Updated: 12 hours ago
Editorial: St. Petersburg council right to reject Bayfront deal

Editorial: St. Petersburg council right to reject Bayfront deal

The St. Petersburg City Council made the difficult but correct decision this week to reject the proposed sale of a local nonprofit’s minority stake in Bayfront hospital. Despite months of negotiations, there were too many questions, a few suspicions ...
Published: 12/15/17
Editorial: Congress should fix flood insurance, children’s health insurance before Christmas

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Here’s a snapshot of misplaced priorities in Washington. Last week, the Federal Communications Commission foolishly rushed to scrap net neutrality rules and allow internet service providers to treat different content differently despite overwhelming ...
Updated: 12 hours ago
Editorial: Scott’s smart changes to sexual harassment policy

Editorial: Scott’s smart changes to sexual harassment policy

With misconduct allegations rippling through all levels of government, Gov. Rick Scott has taken the prudent step of ordering uniform sexual harassment policies throughout state agencies. The executive order strengthens protections for victims, which...
Updated: 12 hours ago
Editorial: MOSI faces a clean slate and should give everyone a piece of chalk

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For three years, the only news about finances at Tampa’s Museum of Science and Industry was bad news: "Struggling MOSI asks Hillsborough County for $400,000 loan," one headline read, "Audit sees MOSI finances slipping," read another, and "MOSI donor ...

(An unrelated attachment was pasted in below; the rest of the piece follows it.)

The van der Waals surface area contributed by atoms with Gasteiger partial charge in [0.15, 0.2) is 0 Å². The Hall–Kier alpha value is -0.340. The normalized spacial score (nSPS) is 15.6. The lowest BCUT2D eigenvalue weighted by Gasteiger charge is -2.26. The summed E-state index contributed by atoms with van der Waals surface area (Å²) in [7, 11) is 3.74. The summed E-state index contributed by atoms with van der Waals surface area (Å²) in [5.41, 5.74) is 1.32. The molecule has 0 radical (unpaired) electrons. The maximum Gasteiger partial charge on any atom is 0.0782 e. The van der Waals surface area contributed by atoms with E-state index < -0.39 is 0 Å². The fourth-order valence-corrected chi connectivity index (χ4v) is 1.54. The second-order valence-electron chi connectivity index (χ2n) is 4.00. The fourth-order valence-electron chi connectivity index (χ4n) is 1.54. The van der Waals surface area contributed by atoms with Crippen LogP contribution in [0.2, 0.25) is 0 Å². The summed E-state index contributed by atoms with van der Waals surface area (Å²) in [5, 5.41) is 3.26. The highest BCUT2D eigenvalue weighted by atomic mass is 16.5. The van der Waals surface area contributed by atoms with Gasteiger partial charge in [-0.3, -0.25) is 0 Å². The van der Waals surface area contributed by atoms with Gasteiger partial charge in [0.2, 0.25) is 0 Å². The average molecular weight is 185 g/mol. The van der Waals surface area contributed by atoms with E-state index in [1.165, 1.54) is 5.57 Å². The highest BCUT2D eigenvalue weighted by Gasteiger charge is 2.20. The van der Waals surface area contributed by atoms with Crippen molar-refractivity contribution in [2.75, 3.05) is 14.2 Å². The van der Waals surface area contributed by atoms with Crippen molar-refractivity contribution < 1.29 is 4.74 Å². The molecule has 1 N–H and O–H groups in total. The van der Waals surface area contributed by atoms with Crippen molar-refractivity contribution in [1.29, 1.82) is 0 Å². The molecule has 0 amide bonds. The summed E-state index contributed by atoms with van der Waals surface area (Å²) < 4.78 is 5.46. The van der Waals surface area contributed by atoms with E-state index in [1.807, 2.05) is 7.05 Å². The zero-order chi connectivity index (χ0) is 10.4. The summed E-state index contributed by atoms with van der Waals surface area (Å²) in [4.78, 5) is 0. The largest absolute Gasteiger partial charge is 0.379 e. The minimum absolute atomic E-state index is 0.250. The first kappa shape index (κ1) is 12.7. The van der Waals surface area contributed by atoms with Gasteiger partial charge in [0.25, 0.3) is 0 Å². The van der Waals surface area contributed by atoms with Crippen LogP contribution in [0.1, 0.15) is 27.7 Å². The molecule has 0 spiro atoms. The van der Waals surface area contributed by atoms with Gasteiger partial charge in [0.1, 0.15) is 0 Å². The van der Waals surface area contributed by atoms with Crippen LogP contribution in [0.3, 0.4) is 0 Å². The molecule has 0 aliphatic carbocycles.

Published: 12/14/17
Updated: 12/15/17
Editorial: Rubio should make good his threat to oppose tax cuts without changes

Editorial: Rubio should make good his threat to oppose tax cuts without changes

For once, it would be nice to see Sen. Marco Rubio stand up as the independent leader he aspires to become. For once, the Florida Republican should hold his position rather than bow to pragmatic politics. Rubio can stick with his threat Thursday to v...
Published: 12/14/17

Another voice: A shameful anniversary

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Published: 12/13/17
Updated: 12/14/17
Editorial: Congress should block efforts to expand offshore drilling

Editorial: Congress should block efforts to expand offshore drilling

Timing is everything, and Sen. Bill Nelson seized the right moment this week to call on his colleagues to pass legislation he filed earlier this year that would block the Trump administration from opening additional areas to offshore drilling. With t...
Published: 12/13/17

Another voice: Alabama picks an honorable man

THANK YOU, Alabama.In Tuesday’s special election, the state by a narrow margin chose to spare the nation the indignity of seating an accused child molester in the U.S. Senate. Though the stain of electing Republican Roy Moore would have sullied Alaba...
Published: 12/12/17
Updated: 12/13/17
Editorial: Tax cuts aren’t worth harm to Tampa Bay

Editorial: Tax cuts aren’t worth harm to Tampa Bay

As congressional negotiators hammer out the details on an enormous, unnecessary tax cut, the potential negative impact on Tampa Bay and Florida is becoming clearer. The harmful consequences stretch far beyond adding more than $1.4 trillion to the fed...
Published: 12/12/17